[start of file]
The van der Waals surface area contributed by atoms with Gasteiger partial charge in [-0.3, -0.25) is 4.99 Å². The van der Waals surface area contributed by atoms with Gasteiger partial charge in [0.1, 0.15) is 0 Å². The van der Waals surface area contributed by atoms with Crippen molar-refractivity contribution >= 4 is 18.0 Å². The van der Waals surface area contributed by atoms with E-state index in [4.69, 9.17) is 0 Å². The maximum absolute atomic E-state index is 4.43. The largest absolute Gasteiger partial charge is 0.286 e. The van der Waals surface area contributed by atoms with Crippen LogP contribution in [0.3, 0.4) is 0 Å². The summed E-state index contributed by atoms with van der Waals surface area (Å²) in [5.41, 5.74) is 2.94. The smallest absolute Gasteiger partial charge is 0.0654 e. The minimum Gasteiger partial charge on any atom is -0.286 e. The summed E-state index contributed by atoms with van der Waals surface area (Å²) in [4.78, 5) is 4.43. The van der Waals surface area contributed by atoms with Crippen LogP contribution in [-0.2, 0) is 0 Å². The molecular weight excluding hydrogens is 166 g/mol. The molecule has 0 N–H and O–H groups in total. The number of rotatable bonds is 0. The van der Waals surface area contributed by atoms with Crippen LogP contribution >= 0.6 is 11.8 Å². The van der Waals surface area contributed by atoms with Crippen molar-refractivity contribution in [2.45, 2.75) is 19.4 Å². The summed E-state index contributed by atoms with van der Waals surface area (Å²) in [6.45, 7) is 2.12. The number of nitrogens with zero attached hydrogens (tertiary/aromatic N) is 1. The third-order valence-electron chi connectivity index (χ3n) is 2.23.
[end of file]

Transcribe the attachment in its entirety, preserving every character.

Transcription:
The van der Waals surface area contributed by atoms with Gasteiger partial charge in [-0.3, -0.25) is 4.99 Å². The van der Waals surface area contributed by atoms with Gasteiger partial charge in [0.1, 0.15) is 0 Å². The van der Waals surface area contributed by atoms with Crippen molar-refractivity contribution >= 4 is 18.0 Å². The van der Waals surface area contributed by atoms with E-state index in [4.69, 9.17) is 0 Å². The maximum absolute atomic E-state index is 4.43. The largest absolute Gasteiger partial charge is 0.286 e. The van der Waals surface area contributed by atoms with Crippen LogP contribution in [0.3, 0.4) is 0 Å². The summed E-state index contributed by atoms with van der Waals surface area (Å²) in [5.41, 5.74) is 2.94. The smallest absolute Gasteiger partial charge is 0.0654 e. The minimum Gasteiger partial charge on any atom is -0.286 e. The summed E-state index contributed by atoms with van der Waals surface area (Å²) in [4.78, 5) is 4.43. The van der Waals surface area contributed by atoms with Crippen LogP contribution in [-0.2, 0) is 0 Å². The molecular weight excluding hydrogens is 166 g/mol. The molecule has 0 N–H and O–H groups in total. The number of rotatable bonds is 0. The van der Waals surface area contributed by atoms with Crippen LogP contribution >= 0.6 is 11.8 Å². The van der Waals surface area contributed by atoms with Crippen molar-refractivity contribution in [2.45, 2.75) is 19.4 Å². The summed E-state index contributed by atoms with van der Waals surface area (Å²) in [6.45, 7) is 2.12. The number of nitrogens with zero attached hydrogens (tertiary/aromatic N) is 1. The third-order valence-electron chi connectivity index (χ3n) is 2.23.